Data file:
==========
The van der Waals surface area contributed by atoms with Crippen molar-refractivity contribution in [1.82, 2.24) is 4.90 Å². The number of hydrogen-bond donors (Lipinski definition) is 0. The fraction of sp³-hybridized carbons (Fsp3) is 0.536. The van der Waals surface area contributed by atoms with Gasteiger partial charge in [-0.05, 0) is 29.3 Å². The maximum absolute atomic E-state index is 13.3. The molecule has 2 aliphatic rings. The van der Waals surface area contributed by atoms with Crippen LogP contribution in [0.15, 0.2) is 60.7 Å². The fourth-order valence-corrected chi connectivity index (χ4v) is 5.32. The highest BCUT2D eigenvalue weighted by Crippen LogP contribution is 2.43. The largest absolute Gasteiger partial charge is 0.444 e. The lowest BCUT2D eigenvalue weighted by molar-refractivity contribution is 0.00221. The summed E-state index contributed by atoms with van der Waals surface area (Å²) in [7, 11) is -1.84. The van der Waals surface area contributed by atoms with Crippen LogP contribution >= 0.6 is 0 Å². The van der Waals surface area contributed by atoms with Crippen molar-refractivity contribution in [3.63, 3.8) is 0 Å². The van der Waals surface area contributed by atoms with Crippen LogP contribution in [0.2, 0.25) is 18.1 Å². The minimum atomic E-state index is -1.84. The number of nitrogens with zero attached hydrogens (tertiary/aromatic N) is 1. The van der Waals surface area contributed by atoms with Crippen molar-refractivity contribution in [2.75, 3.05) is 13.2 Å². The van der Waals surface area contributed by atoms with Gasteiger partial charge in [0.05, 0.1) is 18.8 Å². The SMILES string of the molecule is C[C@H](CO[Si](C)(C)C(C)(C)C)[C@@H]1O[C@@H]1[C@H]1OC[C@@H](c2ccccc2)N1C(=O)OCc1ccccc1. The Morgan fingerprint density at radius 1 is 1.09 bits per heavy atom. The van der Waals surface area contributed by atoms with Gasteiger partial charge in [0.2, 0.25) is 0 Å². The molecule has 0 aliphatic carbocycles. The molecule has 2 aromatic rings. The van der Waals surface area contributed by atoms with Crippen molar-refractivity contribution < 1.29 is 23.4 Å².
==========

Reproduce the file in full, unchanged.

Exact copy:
The van der Waals surface area contributed by atoms with Crippen molar-refractivity contribution in [1.82, 2.24) is 4.90 Å². The number of hydrogen-bond donors (Lipinski definition) is 0. The fraction of sp³-hybridized carbons (Fsp3) is 0.536. The van der Waals surface area contributed by atoms with Gasteiger partial charge in [-0.05, 0) is 29.3 Å². The maximum absolute atomic E-state index is 13.3. The molecule has 2 aliphatic rings. The van der Waals surface area contributed by atoms with Crippen LogP contribution in [0.15, 0.2) is 60.7 Å². The fourth-order valence-corrected chi connectivity index (χ4v) is 5.32. The highest BCUT2D eigenvalue weighted by Crippen LogP contribution is 2.43. The largest absolute Gasteiger partial charge is 0.444 e. The lowest BCUT2D eigenvalue weighted by molar-refractivity contribution is 0.00221. The summed E-state index contributed by atoms with van der Waals surface area (Å²) in [7, 11) is -1.84. The van der Waals surface area contributed by atoms with Crippen LogP contribution >= 0.6 is 0 Å². The van der Waals surface area contributed by atoms with Crippen molar-refractivity contribution in [3.63, 3.8) is 0 Å². The van der Waals surface area contributed by atoms with Crippen LogP contribution in [0.2, 0.25) is 18.1 Å². The minimum atomic E-state index is -1.84. The number of nitrogens with zero attached hydrogens (tertiary/aromatic N) is 1. The van der Waals surface area contributed by atoms with Crippen molar-refractivity contribution in [2.75, 3.05) is 13.2 Å². The van der Waals surface area contributed by atoms with Gasteiger partial charge in [0.05, 0.1) is 18.8 Å². The SMILES string of the molecule is C[C@H](CO[Si](C)(C)C(C)(C)C)[C@@H]1O[C@@H]1[C@H]1OC[C@@H](c2ccccc2)N1C(=O)OCc1ccccc1. The Morgan fingerprint density at radius 1 is 1.09 bits per heavy atom. The van der Waals surface area contributed by atoms with Gasteiger partial charge in [0.2, 0.25) is 0 Å². The molecule has 0 aliphatic carbocycles. The molecule has 2 aromatic rings. The van der Waals surface area contributed by atoms with Crippen molar-refractivity contribution < 1.29 is 23.4 Å².